A volcanic ash cloud from Iceland forced the shutdown on Tuesday of airports for the first time in north Africa and in the Canaries and southern Spain, as it drifted as far as Turkish airspace.
While most European air travel was "close to normal" on Tuesday, the continent's air traffic agency Eurocontrol said, restrictions and airport closings caused flight cancellations as winds pushed volcanic ash in the atmosphere into some new territory.
Eight airports on Morocco's north and west coasts, including Rabat and Casablanca, were shut down, the first time the cloud of ash that has caused air traffic chaos in Europe over the past month has affected north Africa's airspace.
Casablanca -- the hub of operations for Royal Air Maroc -- was to cease operations until 1800 GMT, together with the smaller airport in the capital Rabat, the transportation ministry said in a statement.
Flights into and out of Tangiers, Tetouan, Essaouira, Agadir, Tan-Tan and Guelmin were also halted until 1800 GMT, the ministry said.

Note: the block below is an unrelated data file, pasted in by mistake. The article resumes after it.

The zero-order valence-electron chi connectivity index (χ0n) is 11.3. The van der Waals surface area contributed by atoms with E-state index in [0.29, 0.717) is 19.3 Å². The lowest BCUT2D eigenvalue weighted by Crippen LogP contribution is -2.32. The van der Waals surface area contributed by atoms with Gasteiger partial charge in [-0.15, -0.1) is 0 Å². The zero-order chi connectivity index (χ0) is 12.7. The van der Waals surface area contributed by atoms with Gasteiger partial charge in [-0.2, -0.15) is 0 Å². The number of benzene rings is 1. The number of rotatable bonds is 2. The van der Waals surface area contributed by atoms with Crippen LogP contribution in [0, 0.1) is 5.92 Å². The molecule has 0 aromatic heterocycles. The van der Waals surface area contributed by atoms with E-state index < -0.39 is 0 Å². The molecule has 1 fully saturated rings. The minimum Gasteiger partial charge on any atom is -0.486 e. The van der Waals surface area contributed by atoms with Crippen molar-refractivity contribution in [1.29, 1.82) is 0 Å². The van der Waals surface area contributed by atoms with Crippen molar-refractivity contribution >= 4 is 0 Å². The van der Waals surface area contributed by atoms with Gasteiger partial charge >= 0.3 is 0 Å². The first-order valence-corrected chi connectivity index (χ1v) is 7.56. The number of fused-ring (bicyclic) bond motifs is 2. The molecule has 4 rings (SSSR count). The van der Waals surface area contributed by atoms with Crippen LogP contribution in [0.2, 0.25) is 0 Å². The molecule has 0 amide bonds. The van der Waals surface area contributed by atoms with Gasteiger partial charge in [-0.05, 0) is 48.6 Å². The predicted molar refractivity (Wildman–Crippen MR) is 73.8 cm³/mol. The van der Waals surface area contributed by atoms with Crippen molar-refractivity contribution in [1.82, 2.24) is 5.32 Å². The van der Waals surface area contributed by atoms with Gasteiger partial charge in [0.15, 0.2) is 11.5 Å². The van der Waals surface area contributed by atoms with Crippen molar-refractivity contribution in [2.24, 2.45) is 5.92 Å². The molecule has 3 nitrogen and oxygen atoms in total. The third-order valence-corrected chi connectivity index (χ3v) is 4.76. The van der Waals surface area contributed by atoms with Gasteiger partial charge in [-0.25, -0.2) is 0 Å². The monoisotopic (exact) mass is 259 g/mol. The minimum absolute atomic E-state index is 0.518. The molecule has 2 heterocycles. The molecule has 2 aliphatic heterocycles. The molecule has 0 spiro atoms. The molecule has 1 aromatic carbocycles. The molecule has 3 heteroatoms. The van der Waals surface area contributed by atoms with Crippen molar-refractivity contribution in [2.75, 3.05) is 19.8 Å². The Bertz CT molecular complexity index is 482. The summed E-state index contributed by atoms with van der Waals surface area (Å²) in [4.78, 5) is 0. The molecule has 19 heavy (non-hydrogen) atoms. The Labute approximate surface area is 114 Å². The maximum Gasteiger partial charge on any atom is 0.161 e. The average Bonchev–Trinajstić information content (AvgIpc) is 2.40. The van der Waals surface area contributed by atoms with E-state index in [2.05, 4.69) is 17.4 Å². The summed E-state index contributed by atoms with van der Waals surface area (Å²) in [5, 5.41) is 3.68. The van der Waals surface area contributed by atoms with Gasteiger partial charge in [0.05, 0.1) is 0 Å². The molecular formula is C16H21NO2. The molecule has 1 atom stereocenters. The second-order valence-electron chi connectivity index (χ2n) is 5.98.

By mid-day in Spain, air traffic control agency Aena had given the all-clear to reopen four airports that were shut down earlier in the day on the Canary islands of Tenerife and La Gomera and at Badajoz in southwest Spain.
But the airports on the Canary Island of La Palma, and at Seville and Jerez in southern Spain remained closed.
In all, some 180 flights were cancelled in Spain as of 0900 GMT, Aena said.
Spain has also imposed overflight restrictions at altitudes between 20,000 and 35,000 feet (6,000 metres and 10,600 metres) in the skies over Seville, Madrid and Barcelona, Aena said.
The cloud of volcanic ash which affected Turkish airspace last month returned Tuesday forcing flight bans up to an altitude of 20,000 feet over the Dardanelles Strait and the country's European corner for four hours from 1200 GMT, the General Directorate of State Airports said in a statement on its website.
The major international airport at Istanbul however remained open.
"At the moment, there is nothing affecting Istanbul. We do not have a critical situation in our hands," a directorate spokesman told AFP on condition of anonymity.
Iceland's volcanologists explained that the ash in Europe's skies is left over from previous weeks and can travel around in the atmosphere due to winds.